Ailing, she crept up the stairs to the scaffold, and when presented with the halter she told the sheriff that it was the happiest day she ever saw, for "she doubted not it would be well with her."  She acknowledged that she justly died, and that "she hoped to see her Christian Heaven."
        At 2:30 P.M. Bathsheba Spooner, Ezra Ross, James Buchanan and William Brooks were executed.  Later that evening, at Bathsheba's request her body was cut open to reveal a perfectly formed male fetus, judged to be somewhat past five months.  In excessive zeal for justice, the State of Massachusetts had taken five lives instead of four.
        Her sister, Mrs. John Green, claimed Bathsheba's remains and had the body buried secretly in an unmarked grave to protect it from vandals.
        The notoriety of the Bathsheba Spooner murder case, as it came to be known, was due in part to the widespread coverage it received through the media -- represented by Isaiah Thomas.  Through the Massachusetts Spy he created an audience hungry for every detail of the Spooner case which he fed with succeeding issues of the newspaper as well as by pamphlets and broadsides of sermons, confessions and accounts of the prisoner's behavior.
        But the news coverage aside, the case itself, the murderer of a husband by his beautiful and unfaithful wife, pregnant by, and aided by a young and handsome lover, would attract attention in any age.  And the grim resolution, the inadvertent execution of an unborn child, caused such a wave of guilt and remorse -- the dregs of community vengeance -- that no woman since has been executed in the state of Massachusetts.
        Most provocative of all are the unanswered questions and speculation surrounding Bathsheba Spooner.  Her silence has been well kept over the 200 years since her execution, and all that remains are the few descriptions gleaned from contemporary sources.  How could a woman, described by her staunchly puritan confessor as of "behavior to all very polite and complaisant...a person naturally of a kind obliging, generous disposition" commit, in the words of the Rev. Mark Fisk upon the occasion of Joshua Spooner's burial, "premeditated murder (which) argues not only an unfeeling heart, but a ferocious and diabolical disposition"?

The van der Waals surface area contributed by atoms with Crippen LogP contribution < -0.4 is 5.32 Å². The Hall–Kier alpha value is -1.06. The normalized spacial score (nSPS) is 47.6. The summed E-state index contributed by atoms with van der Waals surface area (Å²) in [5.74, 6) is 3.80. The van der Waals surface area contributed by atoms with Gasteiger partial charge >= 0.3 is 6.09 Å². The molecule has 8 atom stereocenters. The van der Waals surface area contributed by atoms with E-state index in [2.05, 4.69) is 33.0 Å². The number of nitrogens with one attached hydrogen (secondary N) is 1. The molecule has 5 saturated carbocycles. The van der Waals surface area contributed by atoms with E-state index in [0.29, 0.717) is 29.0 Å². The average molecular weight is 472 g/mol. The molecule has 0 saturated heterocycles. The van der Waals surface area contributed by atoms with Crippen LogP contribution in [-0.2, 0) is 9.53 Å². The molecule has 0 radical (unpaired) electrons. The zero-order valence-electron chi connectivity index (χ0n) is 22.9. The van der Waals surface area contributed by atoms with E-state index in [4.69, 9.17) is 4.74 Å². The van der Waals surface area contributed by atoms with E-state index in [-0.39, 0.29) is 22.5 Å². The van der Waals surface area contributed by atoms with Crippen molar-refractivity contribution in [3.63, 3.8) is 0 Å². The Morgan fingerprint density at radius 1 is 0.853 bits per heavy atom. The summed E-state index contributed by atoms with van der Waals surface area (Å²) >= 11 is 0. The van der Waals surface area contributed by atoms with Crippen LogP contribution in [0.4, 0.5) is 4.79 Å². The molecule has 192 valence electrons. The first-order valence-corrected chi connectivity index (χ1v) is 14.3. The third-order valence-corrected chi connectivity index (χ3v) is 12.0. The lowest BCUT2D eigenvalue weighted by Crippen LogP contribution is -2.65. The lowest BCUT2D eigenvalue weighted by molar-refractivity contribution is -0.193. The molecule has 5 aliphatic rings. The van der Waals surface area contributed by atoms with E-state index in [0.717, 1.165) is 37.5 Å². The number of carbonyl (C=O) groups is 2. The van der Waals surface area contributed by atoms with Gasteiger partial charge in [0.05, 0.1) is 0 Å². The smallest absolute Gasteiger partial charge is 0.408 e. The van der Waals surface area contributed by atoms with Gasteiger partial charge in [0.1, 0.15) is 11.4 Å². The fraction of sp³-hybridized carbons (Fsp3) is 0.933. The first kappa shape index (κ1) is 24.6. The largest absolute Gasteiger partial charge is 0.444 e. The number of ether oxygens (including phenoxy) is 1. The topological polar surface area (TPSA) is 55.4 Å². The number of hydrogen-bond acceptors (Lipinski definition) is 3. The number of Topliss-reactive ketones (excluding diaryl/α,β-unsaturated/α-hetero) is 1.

33 years before her hanging, Bathsheba Spooner was born Bathsheba Ruggles in the town of Hardwick, Massachusetts.  She was raised genteelly with all available benefits -- wealth, education and social position.  Her father, Timothy Ruggles, was a Harvard graduate, lawyer, and had distinguished himself as an officer in the French and Indian War.  He was also an adamant Loyalist at a time when such political views were unacceptable in Massachusetts.  General Ruggles, aware of the Revolutionary bias against Loyalists, decided to secure comfortable situations for his children and then leave for Canada before he lost his property and/or his life.  He arranged a marriage for Bathsheba, age 20, with Joshua Spooner, a fairly wealthy gentleman and patriot of Brookfield.  Though Spooner was considerably older than Bathsheba, and reportedly a sour, unpleasant person, he was politically and financially secure.  Or perhaps his overriding advantage was merely his availability.  Shortly after the marriage General Ruggles did leave for Nova Scotia, as did thousands of other Loyalists before and during the Revolution; his property was confiscated and he died in Canada a lonely and broken man.
        Bathsheba was left behind, abandoned by circumstances to a man whom she never loved.  Though she bore him three children, "she professed that her match was not agreeable to her.  Domestic dissensions soon took place, and went on from step to step, till she conceived an utter aversion to him."  She had lived with Joshua Spooner for 13 years in this state of unrelieved marital bitterness when in 1777 Ezra Ross happened into her life, and proved a catalyst for subsequent tragic events.
        Ezra Ross, age 18 and born in Ipswich, Massachusetts, was a young Continental soldier discharged from Washington's army for severe illness.  On his way home, he fetched up on the Spooner doorstep and collapses there.  Bathsheba, though herself an ardent and outspoken a Loyalist as her father, took him in and nursed him back to health.  It is easy to see how this woman, by all accounts beautiful and intelligent, and trapped in years of dreary marriage, could fall in love with the young and handsome soldier in her care.  The attraction was mutual, for though Ross left the Spooner farm after his recovery, he returned to Bathsheba shortly.  They were reportedly seen riding horseback together through the autumn countryside around Brookfield, and drinking together evenings in local pubs.
        It is not recorded whether Joshua was aware of the liaison; probably not, as another account mentions that Joshua and Ezra Ross travelled together.  It has been suggested that Spooner kept a mistress on the premises himself; at any rate, communication between husband and wife perhaps by this time had ceased all together.